Stock Or Asset Acquisitions : Basic Tax Implications

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Stock or Asset Acquisitions: Basic Tax Implications
I. INTRODUCTION
Tax rules in transactions are complex, always changing, and often counterintuitive. Minor details from a business perspective can have serious tax consequences. Further, choosing the wrong transaction structure can lead to one party achieving a significant tax benefit at the other party’s expense or both parties being significantly worse off. This paper will address the basic federal tax rules in a stock or asset transaction but due to the multitude of possible tax issues, it will not include every exception to these general rules.
Part II of this paper will discuss the considerations involved in deciding whether a transaction should be a taxable or tax-free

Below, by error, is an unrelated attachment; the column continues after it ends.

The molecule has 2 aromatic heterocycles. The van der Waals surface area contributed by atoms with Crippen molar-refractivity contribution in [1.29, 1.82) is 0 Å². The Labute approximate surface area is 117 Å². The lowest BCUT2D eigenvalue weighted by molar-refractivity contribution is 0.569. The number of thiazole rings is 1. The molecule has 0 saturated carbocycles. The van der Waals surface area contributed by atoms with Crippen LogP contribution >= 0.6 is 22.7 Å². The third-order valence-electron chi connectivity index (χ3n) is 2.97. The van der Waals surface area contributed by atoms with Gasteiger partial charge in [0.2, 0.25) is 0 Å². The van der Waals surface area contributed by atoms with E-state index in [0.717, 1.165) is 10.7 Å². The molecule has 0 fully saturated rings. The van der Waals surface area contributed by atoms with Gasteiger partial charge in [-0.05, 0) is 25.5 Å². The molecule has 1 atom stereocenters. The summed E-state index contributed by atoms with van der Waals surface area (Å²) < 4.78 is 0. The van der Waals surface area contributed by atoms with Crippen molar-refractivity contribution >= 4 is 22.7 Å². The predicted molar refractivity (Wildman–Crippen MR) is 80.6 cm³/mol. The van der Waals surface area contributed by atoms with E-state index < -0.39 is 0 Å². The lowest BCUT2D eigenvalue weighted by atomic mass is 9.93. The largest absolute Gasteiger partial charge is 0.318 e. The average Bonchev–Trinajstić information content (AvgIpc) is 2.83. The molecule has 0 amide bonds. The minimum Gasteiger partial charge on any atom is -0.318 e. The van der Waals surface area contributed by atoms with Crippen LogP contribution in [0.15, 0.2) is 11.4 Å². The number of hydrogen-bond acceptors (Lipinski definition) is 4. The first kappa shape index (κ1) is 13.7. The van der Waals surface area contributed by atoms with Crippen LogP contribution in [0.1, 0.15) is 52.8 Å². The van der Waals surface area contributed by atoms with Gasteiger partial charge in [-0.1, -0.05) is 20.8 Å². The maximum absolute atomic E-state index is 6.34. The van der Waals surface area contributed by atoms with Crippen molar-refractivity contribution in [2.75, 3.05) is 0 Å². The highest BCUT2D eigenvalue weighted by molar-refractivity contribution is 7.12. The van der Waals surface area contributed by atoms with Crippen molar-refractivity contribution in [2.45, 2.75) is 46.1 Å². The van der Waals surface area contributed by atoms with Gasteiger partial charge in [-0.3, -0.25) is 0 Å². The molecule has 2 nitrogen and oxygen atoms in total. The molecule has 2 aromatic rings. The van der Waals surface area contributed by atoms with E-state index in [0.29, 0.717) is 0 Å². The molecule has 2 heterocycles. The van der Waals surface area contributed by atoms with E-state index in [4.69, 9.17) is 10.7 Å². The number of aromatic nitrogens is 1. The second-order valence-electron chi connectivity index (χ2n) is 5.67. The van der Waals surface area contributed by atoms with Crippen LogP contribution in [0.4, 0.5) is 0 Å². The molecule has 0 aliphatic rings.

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II. TAX-FREE VS. TAXABLE ACQUISITIONS
A. Is a Tax-Free Acquisition Possible?
For a tax-free reorganization to be possible, two requirements must be met. First, at least 40% of the total consideration paid to Shareholders must be stock of the Acquirer. In other words, the nonstock consideration (“boot”) cannot exceed 60% of the total consideration. If the boot exceeds 60%, there cannot be a tax-free reorganization. However, a similar result may be possible under a 351 merger .
Second, the Target must be a corporation for tax purposes. If the Target is a partnership, a tax-free reorganization is not possible. It is also not possible for a partnership to transfer assets to a new corporate Target, and then have those assets, as part of the same plan, be used in a tax-free reorganization with Acquirer. Under those facts, the “step transaction” doctrine would treat those assets as being transferred directly from the partnership to Acquirer in a taxable transaction and not as part of a tax-free reorganization.
On the other hand, a tax-free reorganization may be possible if the Target is a limited liability company (LLC) that previously elected to be treated as a corporation for tax purposes and the election was not selected pursuant to a plan of reorganization. Similarly, if the Target is a “S” corporation, a tax-free reorganization may be available.
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